Updated: Jun 1
With every book, research is key. It's an absolute must.
Check out these fun facts and see how many you noted while reading Spellbound!
This is a sequel to The Trials: Secrets, Spells and Tales. It’s also the first chance readers get to view the story from Kirsten’s perspective.
There are multiple times Kirsten uses Latin during her spellcasting: ‘Peribolus’ translates to ‘Wall’, ‘Accendere’ means ‘To Light’, and ‘Virtus, et lumen. Verum ostendere, ostenderet voluntatem’, translates to ‘Power a light. Show the truth, show the will.
Kirsten takes gladiolus and frangipani flowers to the memorial of the witch trials. Gladiolus flowers represent faith, constancy, and believing in great blessings. Frangipani flowers represent celestial magic.
Sarah’s amulets are made of sapphire, gold, silver and rubies. Sapphires symbolize the element of air and are considered very powerful as they protect against jealousy and envy, strengthen memories and are considered the talisman of wisdom. Gold represents the sun just as silver represents the moon. Rubies represent the element of fire and symbolize the ability to combat fears and overcome darkness, as well as love and happiness for the wearer.
Abigail Williams was born in 1680 and was thought to be the cousin of Betty Parris. There is no record of Abigail after 1697 and it has been presumed that she died after John Hale wrote that an afflicted girl from the trials suffered from “diabolical manifestation” until her death and died as a single woman. Technically, this could have been Abigail Williams, Mary Warren or Elizabeth Hubbard, as there’s no record of any of these girls since 1697.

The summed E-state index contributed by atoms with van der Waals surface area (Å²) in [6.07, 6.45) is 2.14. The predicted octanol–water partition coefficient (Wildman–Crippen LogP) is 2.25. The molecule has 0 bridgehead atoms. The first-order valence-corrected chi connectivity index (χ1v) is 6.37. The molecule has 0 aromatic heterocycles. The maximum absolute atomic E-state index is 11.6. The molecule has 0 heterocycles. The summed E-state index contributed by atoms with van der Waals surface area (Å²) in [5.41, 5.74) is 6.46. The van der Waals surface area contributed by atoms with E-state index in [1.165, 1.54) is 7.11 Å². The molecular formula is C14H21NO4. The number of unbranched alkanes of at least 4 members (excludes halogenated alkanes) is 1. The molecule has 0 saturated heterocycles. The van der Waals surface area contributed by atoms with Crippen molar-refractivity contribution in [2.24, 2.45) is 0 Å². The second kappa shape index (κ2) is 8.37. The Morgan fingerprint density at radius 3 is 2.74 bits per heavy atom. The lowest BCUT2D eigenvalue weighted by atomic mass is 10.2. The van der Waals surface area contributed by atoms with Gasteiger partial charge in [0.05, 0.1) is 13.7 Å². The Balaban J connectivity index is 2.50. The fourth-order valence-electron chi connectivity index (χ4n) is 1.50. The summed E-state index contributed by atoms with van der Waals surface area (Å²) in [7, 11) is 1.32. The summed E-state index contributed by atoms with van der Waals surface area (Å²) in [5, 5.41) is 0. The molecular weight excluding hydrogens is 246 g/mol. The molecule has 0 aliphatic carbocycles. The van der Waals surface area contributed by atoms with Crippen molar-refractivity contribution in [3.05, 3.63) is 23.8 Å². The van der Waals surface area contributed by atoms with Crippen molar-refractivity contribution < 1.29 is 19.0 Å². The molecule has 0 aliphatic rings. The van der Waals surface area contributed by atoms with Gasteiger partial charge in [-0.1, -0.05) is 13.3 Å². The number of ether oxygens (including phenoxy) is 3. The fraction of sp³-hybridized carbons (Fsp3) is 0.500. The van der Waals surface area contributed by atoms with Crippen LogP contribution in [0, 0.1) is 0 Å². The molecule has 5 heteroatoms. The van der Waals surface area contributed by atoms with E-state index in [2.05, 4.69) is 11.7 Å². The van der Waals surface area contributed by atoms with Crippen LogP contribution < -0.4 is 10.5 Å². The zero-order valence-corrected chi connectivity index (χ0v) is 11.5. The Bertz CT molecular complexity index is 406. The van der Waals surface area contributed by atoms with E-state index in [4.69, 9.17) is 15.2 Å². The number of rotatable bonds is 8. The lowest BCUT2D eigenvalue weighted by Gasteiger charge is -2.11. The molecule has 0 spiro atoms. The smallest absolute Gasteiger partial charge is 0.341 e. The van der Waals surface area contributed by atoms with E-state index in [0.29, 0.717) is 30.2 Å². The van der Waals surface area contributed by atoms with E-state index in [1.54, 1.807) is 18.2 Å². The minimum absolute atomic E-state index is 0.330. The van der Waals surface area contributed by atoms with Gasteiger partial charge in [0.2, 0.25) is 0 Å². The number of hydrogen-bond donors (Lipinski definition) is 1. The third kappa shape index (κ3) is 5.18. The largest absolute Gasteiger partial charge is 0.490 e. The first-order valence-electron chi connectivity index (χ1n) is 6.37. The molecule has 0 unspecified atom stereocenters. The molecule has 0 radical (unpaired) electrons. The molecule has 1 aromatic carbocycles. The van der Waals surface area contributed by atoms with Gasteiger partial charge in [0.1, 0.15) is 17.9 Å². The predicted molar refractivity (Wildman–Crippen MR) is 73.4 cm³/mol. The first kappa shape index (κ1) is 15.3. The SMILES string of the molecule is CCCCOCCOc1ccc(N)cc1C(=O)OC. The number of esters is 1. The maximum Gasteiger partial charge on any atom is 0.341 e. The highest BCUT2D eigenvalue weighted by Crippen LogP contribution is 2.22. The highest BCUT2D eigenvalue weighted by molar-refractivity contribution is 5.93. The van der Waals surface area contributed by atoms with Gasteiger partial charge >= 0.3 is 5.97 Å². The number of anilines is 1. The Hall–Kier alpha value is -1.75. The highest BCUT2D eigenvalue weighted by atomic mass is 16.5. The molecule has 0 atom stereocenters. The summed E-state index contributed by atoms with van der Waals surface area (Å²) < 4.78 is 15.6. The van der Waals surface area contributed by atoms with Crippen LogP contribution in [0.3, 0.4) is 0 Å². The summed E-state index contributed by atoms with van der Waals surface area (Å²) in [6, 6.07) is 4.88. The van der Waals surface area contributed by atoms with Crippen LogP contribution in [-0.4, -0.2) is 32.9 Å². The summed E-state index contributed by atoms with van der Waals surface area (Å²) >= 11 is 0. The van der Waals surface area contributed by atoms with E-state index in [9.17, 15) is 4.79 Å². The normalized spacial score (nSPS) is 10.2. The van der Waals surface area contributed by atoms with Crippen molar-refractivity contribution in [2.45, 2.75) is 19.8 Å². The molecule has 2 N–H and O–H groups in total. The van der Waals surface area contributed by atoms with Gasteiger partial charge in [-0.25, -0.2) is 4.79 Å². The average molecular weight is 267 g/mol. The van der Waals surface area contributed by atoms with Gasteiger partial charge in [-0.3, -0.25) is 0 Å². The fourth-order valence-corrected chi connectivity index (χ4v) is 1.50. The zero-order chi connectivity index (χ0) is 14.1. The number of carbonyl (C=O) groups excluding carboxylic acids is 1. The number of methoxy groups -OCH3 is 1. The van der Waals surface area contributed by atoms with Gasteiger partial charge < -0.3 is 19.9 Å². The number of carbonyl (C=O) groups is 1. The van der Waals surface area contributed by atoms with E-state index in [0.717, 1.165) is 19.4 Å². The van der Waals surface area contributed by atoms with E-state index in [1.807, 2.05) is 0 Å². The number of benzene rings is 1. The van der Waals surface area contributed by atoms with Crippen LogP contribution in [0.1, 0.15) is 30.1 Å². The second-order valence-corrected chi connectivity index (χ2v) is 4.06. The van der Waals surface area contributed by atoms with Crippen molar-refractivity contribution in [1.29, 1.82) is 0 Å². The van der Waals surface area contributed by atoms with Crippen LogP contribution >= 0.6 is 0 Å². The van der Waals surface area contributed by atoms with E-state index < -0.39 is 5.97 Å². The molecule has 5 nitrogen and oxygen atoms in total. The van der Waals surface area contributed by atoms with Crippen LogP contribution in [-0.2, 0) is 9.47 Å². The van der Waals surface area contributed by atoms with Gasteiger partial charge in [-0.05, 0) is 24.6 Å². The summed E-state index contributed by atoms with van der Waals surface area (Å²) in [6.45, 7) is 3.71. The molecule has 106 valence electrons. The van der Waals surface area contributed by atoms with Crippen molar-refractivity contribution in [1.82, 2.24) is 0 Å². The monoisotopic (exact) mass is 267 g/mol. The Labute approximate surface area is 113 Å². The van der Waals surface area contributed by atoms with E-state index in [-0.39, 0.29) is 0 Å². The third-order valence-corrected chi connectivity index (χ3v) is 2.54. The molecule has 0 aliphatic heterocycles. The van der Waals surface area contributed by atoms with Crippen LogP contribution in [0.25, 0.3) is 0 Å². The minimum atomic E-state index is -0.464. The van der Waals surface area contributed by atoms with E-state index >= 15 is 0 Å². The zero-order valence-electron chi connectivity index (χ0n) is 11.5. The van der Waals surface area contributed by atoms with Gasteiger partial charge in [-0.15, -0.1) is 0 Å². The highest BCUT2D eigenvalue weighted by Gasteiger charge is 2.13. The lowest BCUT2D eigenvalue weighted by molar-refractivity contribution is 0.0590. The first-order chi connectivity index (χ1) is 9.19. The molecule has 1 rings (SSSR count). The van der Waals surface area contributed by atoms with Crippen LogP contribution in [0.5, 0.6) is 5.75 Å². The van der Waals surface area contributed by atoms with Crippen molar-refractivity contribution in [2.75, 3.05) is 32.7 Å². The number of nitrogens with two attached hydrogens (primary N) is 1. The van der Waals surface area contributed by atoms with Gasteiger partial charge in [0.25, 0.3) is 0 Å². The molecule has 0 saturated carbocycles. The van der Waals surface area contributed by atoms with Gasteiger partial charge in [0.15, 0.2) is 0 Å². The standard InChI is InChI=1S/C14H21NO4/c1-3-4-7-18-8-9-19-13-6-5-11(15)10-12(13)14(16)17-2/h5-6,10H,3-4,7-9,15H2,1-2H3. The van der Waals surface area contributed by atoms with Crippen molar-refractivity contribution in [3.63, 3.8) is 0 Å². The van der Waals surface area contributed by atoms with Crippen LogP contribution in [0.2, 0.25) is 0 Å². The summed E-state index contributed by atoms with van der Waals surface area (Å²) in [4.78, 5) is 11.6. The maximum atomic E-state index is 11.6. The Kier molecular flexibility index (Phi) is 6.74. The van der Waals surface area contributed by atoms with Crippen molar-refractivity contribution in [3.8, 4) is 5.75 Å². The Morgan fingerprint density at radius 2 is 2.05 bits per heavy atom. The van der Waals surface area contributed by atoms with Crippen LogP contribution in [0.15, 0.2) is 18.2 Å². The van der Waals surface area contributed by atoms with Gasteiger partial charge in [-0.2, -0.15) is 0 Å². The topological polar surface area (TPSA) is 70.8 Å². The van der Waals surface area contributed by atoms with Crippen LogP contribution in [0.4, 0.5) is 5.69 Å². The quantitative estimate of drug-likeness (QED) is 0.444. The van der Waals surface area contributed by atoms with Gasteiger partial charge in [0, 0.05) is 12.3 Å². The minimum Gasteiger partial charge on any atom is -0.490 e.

Betty Parris never did confess to her accusations. She married a man named Benjamin Baron in 1710 and gave birth to four children: Thomas, Elizabeth Jr., Catherine and Susanna. However, some websites note that she had five children and thus, a story idea was born.
Sleeping at Last’s version of, “Every Little Thing She Does Is Magic,” is my ultimate writing inspiration for this book, as was Earl’s, “Good Witch”. I also love Nathen Lanier’s, “Torn” and Within Temptations, “All I Need”.
The name Sarah was chosen for the main character’s name because Sarah was the most commonly repeated name on the accused list, totaling twenty-one Sarah’s accused of witchcraft.
Ellison was chosen for Harry’s last name because it’s a family name. Sarah and Harry are married in this book.
Bridget was chosen as the name for Mat and Ally’s daughter in dedication to Bridget Bishop, another accused from the trials in 1692.
Kirsten’s name was selected because I was a super fan of Days of our Lives in 1999 when Kirsten Storms played Belle Black. Thanks for the hairstyle inspirations in eighth grade Kirsten!
Harry’s name was chosen in dedication to my grandfather, Harold. I miss you every day Grandpa.
I just liked the name Callen – no reason needed.
I had a good friend Allison in middle school and her nickname was Ally. Mine was Lizzy.
Warren is also a family name in my ancestral tree many generations ago.
Magick is pronounced Mah-Geeek, (rhymes with chic).
Several things in the book were fan voted:
Hunter and Hawke were fan voted names and tied for first choice. Since a hawk is a predator, I found a way to incorporate both names into the story.
The ruby was chosen for the new talisman stone by Facebook voters amongst the choices ruby, amethyst or emerald.
Sarah and Kirsten’s masquerade ball gown color options were also chosen by fan votes: black for Sarah and turquoise for Kirsten.
The book cover color was also FB voted. The choices were purple, orange, green or grey. Purple won.
The memorial Sarah and Kirsten visit on All Hallow’s Eve is real and can be found in Danvers, Massachusetts.
It took me exactly ten months to write and complete this novel. The original outline was written on October 31, 2016 on a plane.
This is the first book cover I’ve designed on my own. I downloaded Photoshop and created it based on the concepts Mat Jennings (Blue Bamboo Creative) and I discussed for The Trials.